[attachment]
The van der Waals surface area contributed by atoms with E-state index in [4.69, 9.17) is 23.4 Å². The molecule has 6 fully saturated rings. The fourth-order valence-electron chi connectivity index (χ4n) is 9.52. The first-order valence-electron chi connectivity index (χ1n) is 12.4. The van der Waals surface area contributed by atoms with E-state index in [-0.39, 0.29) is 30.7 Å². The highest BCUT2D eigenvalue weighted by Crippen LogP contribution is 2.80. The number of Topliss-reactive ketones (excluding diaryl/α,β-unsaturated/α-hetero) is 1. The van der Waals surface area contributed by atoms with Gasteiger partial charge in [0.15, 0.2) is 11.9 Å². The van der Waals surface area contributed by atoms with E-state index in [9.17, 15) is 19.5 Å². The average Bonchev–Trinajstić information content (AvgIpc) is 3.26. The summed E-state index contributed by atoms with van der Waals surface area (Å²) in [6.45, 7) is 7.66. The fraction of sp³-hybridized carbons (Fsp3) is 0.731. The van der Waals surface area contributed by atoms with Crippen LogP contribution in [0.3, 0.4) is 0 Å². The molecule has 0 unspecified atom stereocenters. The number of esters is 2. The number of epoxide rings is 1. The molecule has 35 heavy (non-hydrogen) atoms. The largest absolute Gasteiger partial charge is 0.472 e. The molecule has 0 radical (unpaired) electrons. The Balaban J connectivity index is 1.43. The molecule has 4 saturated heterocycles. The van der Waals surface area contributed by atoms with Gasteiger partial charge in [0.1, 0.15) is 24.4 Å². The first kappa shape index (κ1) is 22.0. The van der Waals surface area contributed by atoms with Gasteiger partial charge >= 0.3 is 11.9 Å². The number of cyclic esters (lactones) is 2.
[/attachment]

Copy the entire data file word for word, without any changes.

The van der Waals surface area contributed by atoms with E-state index in [4.69, 9.17) is 23.4 Å². The molecule has 6 fully saturated rings. The fourth-order valence-electron chi connectivity index (χ4n) is 9.52. The first-order valence-electron chi connectivity index (χ1n) is 12.4. The van der Waals surface area contributed by atoms with E-state index in [-0.39, 0.29) is 30.7 Å². The highest BCUT2D eigenvalue weighted by Crippen LogP contribution is 2.80. The number of Topliss-reactive ketones (excluding diaryl/α,β-unsaturated/α-hetero) is 1. The van der Waals surface area contributed by atoms with Gasteiger partial charge in [0.15, 0.2) is 11.9 Å². The van der Waals surface area contributed by atoms with E-state index in [9.17, 15) is 19.5 Å². The average Bonchev–Trinajstić information content (AvgIpc) is 3.26. The summed E-state index contributed by atoms with van der Waals surface area (Å²) in [6.45, 7) is 7.66. The fraction of sp³-hybridized carbons (Fsp3) is 0.731. The van der Waals surface area contributed by atoms with Crippen LogP contribution in [0.3, 0.4) is 0 Å². The molecule has 0 unspecified atom stereocenters. The number of esters is 2. The number of epoxide rings is 1. The molecule has 35 heavy (non-hydrogen) atoms. The largest absolute Gasteiger partial charge is 0.472 e. The molecule has 0 radical (unpaired) electrons. The Balaban J connectivity index is 1.43. The molecule has 4 saturated heterocycles. The van der Waals surface area contributed by atoms with Gasteiger partial charge in [0.1, 0.15) is 24.4 Å². The first kappa shape index (κ1) is 22.0. The van der Waals surface area contributed by atoms with Gasteiger partial charge >= 0.3 is 11.9 Å². The number of cyclic esters (lactones) is 2.